Asigra Inc. is upgrading and rebranding its backup software, with the new "hybrid cloud" name reflecting its capability to work with customers who want to manage backups themselves as well as those who outsource backups.
The Toronto-based vendor today launched its ninth-generation platform, called the Asigra Hybrid Cloud Backup and Recovery platform. That name replaces the Televaulting brand Asigra had used.
Asigra sells its backup software exclusively through service providers and resellers, and addresses private (in-house) and public (outsourced) cloud models.
"This is our coming-out party in front of end customers," Asigra Executive Vice President Eran Farajun said. "We're stepping out from behind the curtain, saying, 'Here we are; this is what we do. How do you want to buy it – as a cloud from a service provider or as a private cloud and run it yourself?'"
Asigra also made changes to the software in version 9. Hybrid Cloud Backup is FIPS 140 NIST-certified for encrypting and decrypting data, and adds a password rotation feature that automatically generates and changes passwords at random for specific user accounts. Other additions include a DR drill feature that lets organizations run automated validation restores, the ability to switch to a new storage system without shutting down the server where the backed-up data resides, and an enhanced file storage structure that groups together rarely accessed small files for faster backups.
Asigra's software consists of an agentless DS-Client on systems being protected and DS-System software that handles backup and restore for the DS-Clients. The DS-System typically resides in the data center or hosting facility.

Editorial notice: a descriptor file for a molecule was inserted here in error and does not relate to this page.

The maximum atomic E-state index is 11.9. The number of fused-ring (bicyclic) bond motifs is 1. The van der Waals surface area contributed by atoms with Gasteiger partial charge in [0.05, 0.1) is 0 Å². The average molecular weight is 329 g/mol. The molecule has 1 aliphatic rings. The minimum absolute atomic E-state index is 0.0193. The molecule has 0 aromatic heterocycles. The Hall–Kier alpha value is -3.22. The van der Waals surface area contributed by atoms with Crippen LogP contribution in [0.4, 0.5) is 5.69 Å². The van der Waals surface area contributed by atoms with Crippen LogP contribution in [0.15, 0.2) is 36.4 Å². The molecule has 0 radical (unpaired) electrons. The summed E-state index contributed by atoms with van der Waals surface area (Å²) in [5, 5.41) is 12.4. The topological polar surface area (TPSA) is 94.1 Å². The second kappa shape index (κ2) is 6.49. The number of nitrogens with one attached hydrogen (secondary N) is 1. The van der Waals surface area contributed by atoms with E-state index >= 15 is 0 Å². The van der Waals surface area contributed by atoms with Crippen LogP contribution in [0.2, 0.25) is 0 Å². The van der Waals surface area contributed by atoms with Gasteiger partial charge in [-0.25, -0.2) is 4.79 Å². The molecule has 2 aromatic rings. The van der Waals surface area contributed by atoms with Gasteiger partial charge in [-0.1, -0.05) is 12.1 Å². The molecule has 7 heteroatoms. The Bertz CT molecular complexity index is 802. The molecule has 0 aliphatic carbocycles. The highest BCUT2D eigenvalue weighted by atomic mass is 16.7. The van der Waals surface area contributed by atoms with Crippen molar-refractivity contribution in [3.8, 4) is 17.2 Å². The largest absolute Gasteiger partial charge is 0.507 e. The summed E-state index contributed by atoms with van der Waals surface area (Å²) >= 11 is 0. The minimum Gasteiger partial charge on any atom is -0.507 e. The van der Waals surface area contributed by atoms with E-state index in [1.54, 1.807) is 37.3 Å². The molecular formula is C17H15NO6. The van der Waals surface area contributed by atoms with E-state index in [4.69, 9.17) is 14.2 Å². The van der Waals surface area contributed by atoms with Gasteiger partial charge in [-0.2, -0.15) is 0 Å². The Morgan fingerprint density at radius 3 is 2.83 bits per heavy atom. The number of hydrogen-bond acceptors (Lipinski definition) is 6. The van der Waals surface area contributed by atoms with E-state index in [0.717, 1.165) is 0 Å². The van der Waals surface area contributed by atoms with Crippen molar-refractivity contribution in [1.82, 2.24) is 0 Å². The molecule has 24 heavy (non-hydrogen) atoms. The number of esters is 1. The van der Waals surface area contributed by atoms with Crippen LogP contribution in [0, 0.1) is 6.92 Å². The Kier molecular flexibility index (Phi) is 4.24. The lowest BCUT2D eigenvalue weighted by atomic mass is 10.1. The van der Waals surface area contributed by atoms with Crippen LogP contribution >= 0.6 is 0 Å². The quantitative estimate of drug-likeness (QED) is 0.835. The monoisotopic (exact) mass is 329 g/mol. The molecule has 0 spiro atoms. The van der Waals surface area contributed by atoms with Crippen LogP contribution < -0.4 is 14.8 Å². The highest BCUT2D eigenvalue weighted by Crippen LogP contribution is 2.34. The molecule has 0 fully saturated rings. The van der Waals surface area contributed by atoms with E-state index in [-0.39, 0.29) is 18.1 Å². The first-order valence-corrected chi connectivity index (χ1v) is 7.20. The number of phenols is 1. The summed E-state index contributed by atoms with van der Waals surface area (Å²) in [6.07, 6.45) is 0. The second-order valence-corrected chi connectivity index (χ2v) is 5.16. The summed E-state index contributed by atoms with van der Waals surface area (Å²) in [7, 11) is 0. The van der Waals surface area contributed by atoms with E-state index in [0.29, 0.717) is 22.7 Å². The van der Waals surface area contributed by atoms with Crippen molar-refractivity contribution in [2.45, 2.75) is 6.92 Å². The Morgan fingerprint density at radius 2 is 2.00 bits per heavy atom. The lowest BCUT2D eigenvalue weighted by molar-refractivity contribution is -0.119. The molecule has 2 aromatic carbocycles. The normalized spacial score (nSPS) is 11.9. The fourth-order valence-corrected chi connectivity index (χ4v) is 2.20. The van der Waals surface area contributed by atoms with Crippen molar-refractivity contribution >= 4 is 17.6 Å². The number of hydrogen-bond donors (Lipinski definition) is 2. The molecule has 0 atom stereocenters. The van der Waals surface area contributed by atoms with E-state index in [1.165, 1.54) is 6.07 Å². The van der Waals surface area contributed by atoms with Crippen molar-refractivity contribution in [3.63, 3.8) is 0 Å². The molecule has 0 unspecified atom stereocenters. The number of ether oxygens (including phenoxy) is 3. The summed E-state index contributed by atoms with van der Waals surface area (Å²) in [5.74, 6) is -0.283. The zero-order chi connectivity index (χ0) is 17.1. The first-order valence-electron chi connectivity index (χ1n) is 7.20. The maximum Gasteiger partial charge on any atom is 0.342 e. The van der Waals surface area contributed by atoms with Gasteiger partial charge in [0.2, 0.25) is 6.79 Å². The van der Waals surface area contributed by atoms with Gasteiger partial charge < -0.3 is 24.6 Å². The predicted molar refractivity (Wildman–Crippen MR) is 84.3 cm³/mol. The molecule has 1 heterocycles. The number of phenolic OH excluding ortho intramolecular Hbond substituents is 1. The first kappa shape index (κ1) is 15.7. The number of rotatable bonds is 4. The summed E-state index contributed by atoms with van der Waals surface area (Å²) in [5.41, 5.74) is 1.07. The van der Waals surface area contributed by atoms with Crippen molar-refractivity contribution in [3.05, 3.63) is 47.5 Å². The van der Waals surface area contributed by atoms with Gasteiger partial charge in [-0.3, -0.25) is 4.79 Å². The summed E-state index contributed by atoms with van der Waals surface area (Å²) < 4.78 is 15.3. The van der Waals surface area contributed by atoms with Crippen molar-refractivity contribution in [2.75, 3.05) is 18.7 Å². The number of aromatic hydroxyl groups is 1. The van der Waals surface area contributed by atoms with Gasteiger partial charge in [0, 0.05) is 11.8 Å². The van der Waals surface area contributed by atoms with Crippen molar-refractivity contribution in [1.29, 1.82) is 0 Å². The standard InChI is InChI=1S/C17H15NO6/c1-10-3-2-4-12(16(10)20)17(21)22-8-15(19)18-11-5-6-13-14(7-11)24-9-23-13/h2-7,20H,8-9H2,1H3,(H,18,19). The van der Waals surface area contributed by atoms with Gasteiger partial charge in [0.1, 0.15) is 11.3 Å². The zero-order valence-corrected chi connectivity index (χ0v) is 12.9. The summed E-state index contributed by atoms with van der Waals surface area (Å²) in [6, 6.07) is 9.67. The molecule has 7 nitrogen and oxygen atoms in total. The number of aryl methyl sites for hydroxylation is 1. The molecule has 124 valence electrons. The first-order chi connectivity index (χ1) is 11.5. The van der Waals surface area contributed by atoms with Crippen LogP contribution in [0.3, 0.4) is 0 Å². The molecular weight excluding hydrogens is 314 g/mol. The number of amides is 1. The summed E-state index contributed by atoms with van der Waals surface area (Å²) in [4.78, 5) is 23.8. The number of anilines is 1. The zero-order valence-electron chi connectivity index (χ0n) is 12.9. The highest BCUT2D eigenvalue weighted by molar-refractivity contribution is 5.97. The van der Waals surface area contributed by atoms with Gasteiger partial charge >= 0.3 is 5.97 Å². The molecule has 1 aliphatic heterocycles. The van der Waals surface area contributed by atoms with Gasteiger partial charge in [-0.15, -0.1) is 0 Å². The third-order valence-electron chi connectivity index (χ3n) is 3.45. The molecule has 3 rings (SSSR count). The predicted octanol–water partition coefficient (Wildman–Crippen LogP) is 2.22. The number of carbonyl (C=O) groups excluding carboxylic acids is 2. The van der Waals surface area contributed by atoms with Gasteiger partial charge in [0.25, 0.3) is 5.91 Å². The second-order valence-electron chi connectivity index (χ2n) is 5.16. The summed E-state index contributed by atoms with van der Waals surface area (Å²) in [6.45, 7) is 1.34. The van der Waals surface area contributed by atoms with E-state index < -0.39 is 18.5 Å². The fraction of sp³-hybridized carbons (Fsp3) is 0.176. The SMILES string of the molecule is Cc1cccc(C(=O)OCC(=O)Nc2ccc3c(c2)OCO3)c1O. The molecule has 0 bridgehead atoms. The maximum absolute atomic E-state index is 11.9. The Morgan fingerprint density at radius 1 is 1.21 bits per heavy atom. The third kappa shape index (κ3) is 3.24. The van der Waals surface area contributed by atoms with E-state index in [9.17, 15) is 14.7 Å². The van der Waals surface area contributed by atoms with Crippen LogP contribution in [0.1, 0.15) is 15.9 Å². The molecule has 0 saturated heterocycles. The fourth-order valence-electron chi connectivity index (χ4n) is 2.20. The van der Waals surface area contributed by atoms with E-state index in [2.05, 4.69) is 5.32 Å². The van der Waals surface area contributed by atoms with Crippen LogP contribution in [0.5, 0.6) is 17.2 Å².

Asigra isn't the only backup vendor to offer its product for private and public clouds. Most of the traditional backup vendors – Symantec, EMC, IBM, CA and CommVault – have increasingly targeted service providers and the cloud in recent years. The difference is that Asigra started with the managed service provider (MSP) model and moved in-house while the others went in the opposite direction.
"We've had our heads in the cloud for 23 years, but it wasn't called the cloud," Farajun said.
Farajun said that having both models lets organizations that start off with public clouds move the clouds in-house if they change their minds, or they can use private clouds for certain types of data and public clouds for others. Another option is to keep a local cached copy of the latest backup for quick recovery.
Enterprise Strategy Group analyst Lauren Whitehouse said the cloud model worked with Asigra's core customer base – SMBs and remote locations without on-site IT staff to manage backups. But larger organizations have traditionally handled their own backups.
"Asigra was finding people were uncomfortable having everything in the cloud," she said. "The popular approach is becoming 'Let me retain a little bit onsite but have the bulk of it offsite.' Then you have it in two places, and you have something nearline should you have a system failure. A lot of service providers will put all your data on a device and ship it to you if there's a failure, but there's a delay because you have to load up the device and ship it. Then it's at least 24 hours before you have access to your data."
Forrester Research's Stephanie Balaouras agrees that backup vendors will need to be flexible as customers weigh using the cloud.
"The cloud has stronger adoption among small businesses, less so with medium businesses and enterprises," she said. "With larger companies, it's targeted at PCs corporate-wide and remote offices. I believe it will be more of a two-stage scenario for larger companies – back up locally to disk, then vault to the cloud. With Asigra, you back up first to an appliance for local restore, then you vault to the cloud. Enterprises will want a full premise-based deployment of the backup app with an option to vault to the cloud later. Traditional backup vendors will need to offer a cloud target when customers want to get data offsite."